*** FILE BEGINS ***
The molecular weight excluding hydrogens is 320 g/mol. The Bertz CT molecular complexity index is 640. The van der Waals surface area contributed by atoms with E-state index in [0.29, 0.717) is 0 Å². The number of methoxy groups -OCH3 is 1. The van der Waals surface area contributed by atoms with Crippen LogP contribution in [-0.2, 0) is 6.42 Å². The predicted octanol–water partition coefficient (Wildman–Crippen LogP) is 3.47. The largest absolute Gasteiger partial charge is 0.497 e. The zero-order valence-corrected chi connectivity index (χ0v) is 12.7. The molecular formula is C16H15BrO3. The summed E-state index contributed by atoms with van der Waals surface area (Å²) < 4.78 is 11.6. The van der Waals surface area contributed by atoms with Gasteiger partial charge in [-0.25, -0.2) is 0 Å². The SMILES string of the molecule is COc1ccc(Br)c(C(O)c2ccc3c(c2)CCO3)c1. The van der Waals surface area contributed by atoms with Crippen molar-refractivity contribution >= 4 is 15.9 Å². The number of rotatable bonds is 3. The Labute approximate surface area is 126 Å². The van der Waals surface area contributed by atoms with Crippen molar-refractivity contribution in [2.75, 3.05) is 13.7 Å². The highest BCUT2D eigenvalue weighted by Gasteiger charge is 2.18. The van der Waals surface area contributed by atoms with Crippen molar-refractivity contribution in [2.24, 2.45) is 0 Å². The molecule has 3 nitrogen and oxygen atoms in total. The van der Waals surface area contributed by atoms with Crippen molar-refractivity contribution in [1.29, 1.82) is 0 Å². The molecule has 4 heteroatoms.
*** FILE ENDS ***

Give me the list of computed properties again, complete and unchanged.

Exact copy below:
The molecular weight excluding hydrogens is 320 g/mol. The Bertz CT molecular complexity index is 640. The van der Waals surface area contributed by atoms with E-state index in [0.29, 0.717) is 0 Å². The number of methoxy groups -OCH3 is 1. The van der Waals surface area contributed by atoms with Crippen LogP contribution in [-0.2, 0) is 6.42 Å². The predicted octanol–water partition coefficient (Wildman–Crippen LogP) is 3.47. The largest absolute Gasteiger partial charge is 0.497 e. The zero-order valence-corrected chi connectivity index (χ0v) is 12.7. The molecular formula is C16H15BrO3. The summed E-state index contributed by atoms with van der Waals surface area (Å²) < 4.78 is 11.6. The van der Waals surface area contributed by atoms with Gasteiger partial charge in [-0.25, -0.2) is 0 Å². The SMILES string of the molecule is COc1ccc(Br)c(C(O)c2ccc3c(c2)CCO3)c1. The van der Waals surface area contributed by atoms with Crippen molar-refractivity contribution >= 4 is 15.9 Å². The number of rotatable bonds is 3. The Labute approximate surface area is 126 Å². The van der Waals surface area contributed by atoms with Crippen molar-refractivity contribution in [2.75, 3.05) is 13.7 Å². The highest BCUT2D eigenvalue weighted by Gasteiger charge is 2.18. The van der Waals surface area contributed by atoms with Crippen molar-refractivity contribution in [2.24, 2.45) is 0 Å². The molecule has 3 nitrogen and oxygen atoms in total. The van der Waals surface area contributed by atoms with Crippen molar-refractivity contribution in [1.29, 1.82) is 0 Å². The molecule has 4 heteroatoms.